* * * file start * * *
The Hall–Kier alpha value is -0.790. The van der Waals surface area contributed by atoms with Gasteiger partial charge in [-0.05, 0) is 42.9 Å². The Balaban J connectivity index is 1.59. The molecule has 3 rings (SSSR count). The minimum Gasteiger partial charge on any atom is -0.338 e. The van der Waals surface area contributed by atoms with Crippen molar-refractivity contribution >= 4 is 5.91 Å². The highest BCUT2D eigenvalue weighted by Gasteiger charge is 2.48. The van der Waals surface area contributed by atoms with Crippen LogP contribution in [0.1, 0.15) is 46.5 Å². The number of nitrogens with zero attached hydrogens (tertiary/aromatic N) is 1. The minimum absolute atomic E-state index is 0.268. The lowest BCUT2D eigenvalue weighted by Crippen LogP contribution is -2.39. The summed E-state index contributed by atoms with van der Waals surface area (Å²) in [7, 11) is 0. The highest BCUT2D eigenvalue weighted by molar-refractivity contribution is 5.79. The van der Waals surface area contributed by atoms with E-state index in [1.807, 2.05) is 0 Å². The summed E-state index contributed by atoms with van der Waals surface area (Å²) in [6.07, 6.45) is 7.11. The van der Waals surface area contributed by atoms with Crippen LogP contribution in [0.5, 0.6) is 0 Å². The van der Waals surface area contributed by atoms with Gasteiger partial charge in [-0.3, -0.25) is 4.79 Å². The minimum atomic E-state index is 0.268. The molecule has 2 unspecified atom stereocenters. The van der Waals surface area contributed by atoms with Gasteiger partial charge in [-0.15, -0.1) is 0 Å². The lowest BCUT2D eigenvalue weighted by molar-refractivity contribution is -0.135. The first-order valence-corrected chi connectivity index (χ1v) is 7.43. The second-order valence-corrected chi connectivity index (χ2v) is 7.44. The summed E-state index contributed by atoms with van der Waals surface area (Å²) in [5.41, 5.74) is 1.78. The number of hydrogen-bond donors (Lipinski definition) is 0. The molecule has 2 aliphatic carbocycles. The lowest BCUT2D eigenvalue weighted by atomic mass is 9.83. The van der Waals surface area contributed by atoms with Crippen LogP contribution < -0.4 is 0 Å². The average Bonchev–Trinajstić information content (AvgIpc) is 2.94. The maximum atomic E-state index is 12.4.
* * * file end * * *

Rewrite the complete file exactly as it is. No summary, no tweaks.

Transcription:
The Hall–Kier alpha value is -0.790. The van der Waals surface area contributed by atoms with Gasteiger partial charge in [-0.05, 0) is 42.9 Å². The Balaban J connectivity index is 1.59. The molecule has 3 rings (SSSR count). The minimum Gasteiger partial charge on any atom is -0.338 e. The van der Waals surface area contributed by atoms with Crippen molar-refractivity contribution >= 4 is 5.91 Å². The highest BCUT2D eigenvalue weighted by Gasteiger charge is 2.48. The van der Waals surface area contributed by atoms with Crippen LogP contribution in [0.1, 0.15) is 46.5 Å². The number of nitrogens with zero attached hydrogens (tertiary/aromatic N) is 1. The minimum absolute atomic E-state index is 0.268. The lowest BCUT2D eigenvalue weighted by Crippen LogP contribution is -2.39. The summed E-state index contributed by atoms with van der Waals surface area (Å²) in [7, 11) is 0. The highest BCUT2D eigenvalue weighted by molar-refractivity contribution is 5.79. The van der Waals surface area contributed by atoms with E-state index in [1.807, 2.05) is 0 Å². The summed E-state index contributed by atoms with van der Waals surface area (Å²) in [6.07, 6.45) is 7.11. The van der Waals surface area contributed by atoms with Crippen LogP contribution in [0.5, 0.6) is 0 Å². The van der Waals surface area contributed by atoms with Gasteiger partial charge in [-0.3, -0.25) is 4.79 Å². The minimum atomic E-state index is 0.268. The molecule has 2 unspecified atom stereocenters. The van der Waals surface area contributed by atoms with Gasteiger partial charge in [-0.15, -0.1) is 0 Å². The lowest BCUT2D eigenvalue weighted by molar-refractivity contribution is -0.135. The first-order valence-corrected chi connectivity index (χ1v) is 7.43. The second-order valence-corrected chi connectivity index (χ2v) is 7.44. The summed E-state index contributed by atoms with van der Waals surface area (Å²) in [5.41, 5.74) is 1.78. The number of hydrogen-bond donors (Lipinski definition) is 0. The molecule has 2 aliphatic carbocycles. The lowest BCUT2D eigenvalue weighted by atomic mass is 9.83. The van der Waals surface area contributed by atoms with Crippen LogP contribution < -0.4 is 0 Å². The average Bonchev–Trinajstić information content (AvgIpc) is 2.94. The maximum atomic E-state index is 12.4.